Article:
Like parenting someone else’s child their success is your own success.  If your fellow Mastermind group members do well in their businesses; they grow their businesses and achieve their goals, then when they succeed you also succeed.  Because you had a connection and involvement in what happened to their business because you were there to give advice, brainstorm, and support them.  In our High Stakes Mastermind Groups, we call it taking the “Silo out of Solo”.

Being in a mastermind group is a responsibility you sign on to – to be a support mechanism for others. And the payoff is really huge.  Just like when you see your own kid walk across that stage and carry away their diploma, there’s a great deal of pride in seeing the success of your fellow Mastermind group members. And the cool thing is they feel pride when you succeed too. And another special feeling, love.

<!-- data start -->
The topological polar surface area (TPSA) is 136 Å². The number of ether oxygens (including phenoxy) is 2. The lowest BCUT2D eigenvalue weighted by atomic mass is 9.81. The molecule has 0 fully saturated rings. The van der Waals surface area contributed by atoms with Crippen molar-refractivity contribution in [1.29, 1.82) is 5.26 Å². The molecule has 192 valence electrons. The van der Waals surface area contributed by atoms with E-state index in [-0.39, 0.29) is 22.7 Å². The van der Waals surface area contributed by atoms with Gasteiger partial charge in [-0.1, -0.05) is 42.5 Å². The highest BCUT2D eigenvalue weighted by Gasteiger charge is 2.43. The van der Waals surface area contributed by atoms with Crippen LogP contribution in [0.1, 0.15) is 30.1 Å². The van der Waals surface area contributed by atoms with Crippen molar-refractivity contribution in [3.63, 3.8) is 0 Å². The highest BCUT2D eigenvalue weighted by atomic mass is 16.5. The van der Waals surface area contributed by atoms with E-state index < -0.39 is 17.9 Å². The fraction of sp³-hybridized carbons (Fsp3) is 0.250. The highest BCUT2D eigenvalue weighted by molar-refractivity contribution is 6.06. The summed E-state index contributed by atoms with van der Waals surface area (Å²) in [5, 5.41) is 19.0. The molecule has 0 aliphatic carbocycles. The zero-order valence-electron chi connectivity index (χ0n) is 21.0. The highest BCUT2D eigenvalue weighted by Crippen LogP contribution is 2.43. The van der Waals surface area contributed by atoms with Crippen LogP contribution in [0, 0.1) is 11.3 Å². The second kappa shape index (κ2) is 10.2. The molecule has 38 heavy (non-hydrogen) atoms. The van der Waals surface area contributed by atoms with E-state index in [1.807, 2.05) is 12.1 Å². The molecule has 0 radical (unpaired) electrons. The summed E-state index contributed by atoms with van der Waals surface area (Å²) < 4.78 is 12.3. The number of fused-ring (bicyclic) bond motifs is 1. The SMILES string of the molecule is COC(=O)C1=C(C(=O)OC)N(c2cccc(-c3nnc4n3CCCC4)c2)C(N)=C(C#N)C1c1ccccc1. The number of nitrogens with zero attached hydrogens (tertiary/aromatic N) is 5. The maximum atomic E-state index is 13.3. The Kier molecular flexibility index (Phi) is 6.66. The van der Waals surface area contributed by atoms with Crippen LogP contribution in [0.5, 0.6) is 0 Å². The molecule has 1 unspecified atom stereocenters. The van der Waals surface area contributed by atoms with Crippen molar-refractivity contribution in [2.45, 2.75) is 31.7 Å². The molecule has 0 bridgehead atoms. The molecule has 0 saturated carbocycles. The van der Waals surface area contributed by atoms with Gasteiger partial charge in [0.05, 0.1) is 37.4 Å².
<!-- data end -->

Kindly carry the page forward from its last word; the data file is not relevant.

So yeah, Masterminding is a little bit like parenting someone else’s kid.


Do You Give as Much as You Expect to Get?

Let’s talk a little bit about loyalty, shall we? I’m going to guess that loyalty means different things to different people. Some people think that they’re loyal, to friends, for example, but they are sporadic and undependable; yet satisfy themselves that that is “good enough”.

For me it’s not enough. I’m constantly accused by my husband of having too high expectations of other people. I beg to differ. I don’t expect anything different from other people than what I expect of myself. And one thing I pride myself on is when I have a friend I’m loyal to them and I stay that way.